We had finished our first task and 70% had minor injuries already. The trainers were explaining the nearby vicinity but I was least interested in the view or their instructions as I was busy nursing my fingernail injuries and stocking myself with glucose. All the nitwits had forgotten that the task was only half over yet– we still had to descend the bloody rock and get back to the camp!

———–

PS: B 2007 TAPMIans – please send some good snaps, hopefully with me in it 😀 I got 3 more parts of this coming up in the next few days. 

>>To be continued….

Part 2 | Part 3 | Part 4


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13 Responses

  1. good going, does bring back some interesting memories …. although u guys scared us more , it wasn’t so tough in hindsight 😛

    Too bad, outbound was diluted for our junies and scrapped for super junies what a travesty !

    • @Ganesh-

      Hindsight? Maybe objects in the rear-view mirror appear easier than they are huh? 😉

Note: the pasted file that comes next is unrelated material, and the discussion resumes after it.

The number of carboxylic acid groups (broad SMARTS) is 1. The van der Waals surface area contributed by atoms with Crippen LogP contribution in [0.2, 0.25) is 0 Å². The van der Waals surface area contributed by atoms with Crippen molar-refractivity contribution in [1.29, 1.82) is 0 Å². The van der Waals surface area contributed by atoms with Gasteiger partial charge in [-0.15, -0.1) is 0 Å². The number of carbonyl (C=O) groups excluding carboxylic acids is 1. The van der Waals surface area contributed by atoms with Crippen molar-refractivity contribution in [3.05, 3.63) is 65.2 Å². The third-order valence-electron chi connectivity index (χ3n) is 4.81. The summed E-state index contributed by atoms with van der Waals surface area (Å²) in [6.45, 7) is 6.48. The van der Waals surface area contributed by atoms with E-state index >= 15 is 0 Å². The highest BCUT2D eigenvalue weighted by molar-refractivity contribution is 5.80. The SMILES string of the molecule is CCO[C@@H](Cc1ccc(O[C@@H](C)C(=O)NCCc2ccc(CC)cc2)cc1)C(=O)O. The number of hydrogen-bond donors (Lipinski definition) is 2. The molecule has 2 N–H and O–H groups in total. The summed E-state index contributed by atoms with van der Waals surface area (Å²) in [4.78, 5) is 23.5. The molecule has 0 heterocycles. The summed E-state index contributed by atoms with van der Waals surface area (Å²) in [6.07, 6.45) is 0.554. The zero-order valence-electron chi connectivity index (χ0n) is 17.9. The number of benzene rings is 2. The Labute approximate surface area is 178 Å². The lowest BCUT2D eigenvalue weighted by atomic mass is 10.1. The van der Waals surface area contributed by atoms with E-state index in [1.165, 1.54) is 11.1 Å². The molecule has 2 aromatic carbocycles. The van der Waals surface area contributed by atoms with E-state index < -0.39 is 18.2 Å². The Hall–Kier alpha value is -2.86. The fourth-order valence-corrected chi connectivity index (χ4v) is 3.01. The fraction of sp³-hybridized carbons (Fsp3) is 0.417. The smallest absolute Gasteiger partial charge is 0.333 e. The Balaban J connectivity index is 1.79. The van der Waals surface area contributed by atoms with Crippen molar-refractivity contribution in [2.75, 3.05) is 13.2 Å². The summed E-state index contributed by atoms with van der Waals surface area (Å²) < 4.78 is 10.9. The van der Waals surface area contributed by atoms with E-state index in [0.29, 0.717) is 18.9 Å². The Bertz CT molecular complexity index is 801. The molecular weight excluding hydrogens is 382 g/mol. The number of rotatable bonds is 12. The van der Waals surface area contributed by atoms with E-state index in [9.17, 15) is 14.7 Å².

2. The experience is exactly what even I had undergone… I wont give out details but hope you have reserved the same for further posts.

    Reg. the pictures, I just happened to have them, but are not my copyright. I guess they are a combination of snaps from Aashish’s, Nilesh’s and Lipjo’s cameras. You should credit them for the pics and mark them as distros under creative commons. Please do inform them of the same.

    • @Paddy

      To me u are the first original contributor. Nevertheless I will henceforth mark source as “Tapmi photographers”

      Wait and watch my next 2 entries 😛 😀

  3. Gud start..but how cud u remeber all this in so detail after soooo long…. dont tell me you got the time to document it in the outbound! 😉

    • @rt-

      You think i wud have chronicled this beastly experience even i had time there? I have a great inability at forgetting unpleasant things 😉

      • doesnt look like u have a bad memory when youo churn out articles about things so long gone by…

      • @rt

        Thats what i said miss – inability to forget which means good memory! Note the double negatives.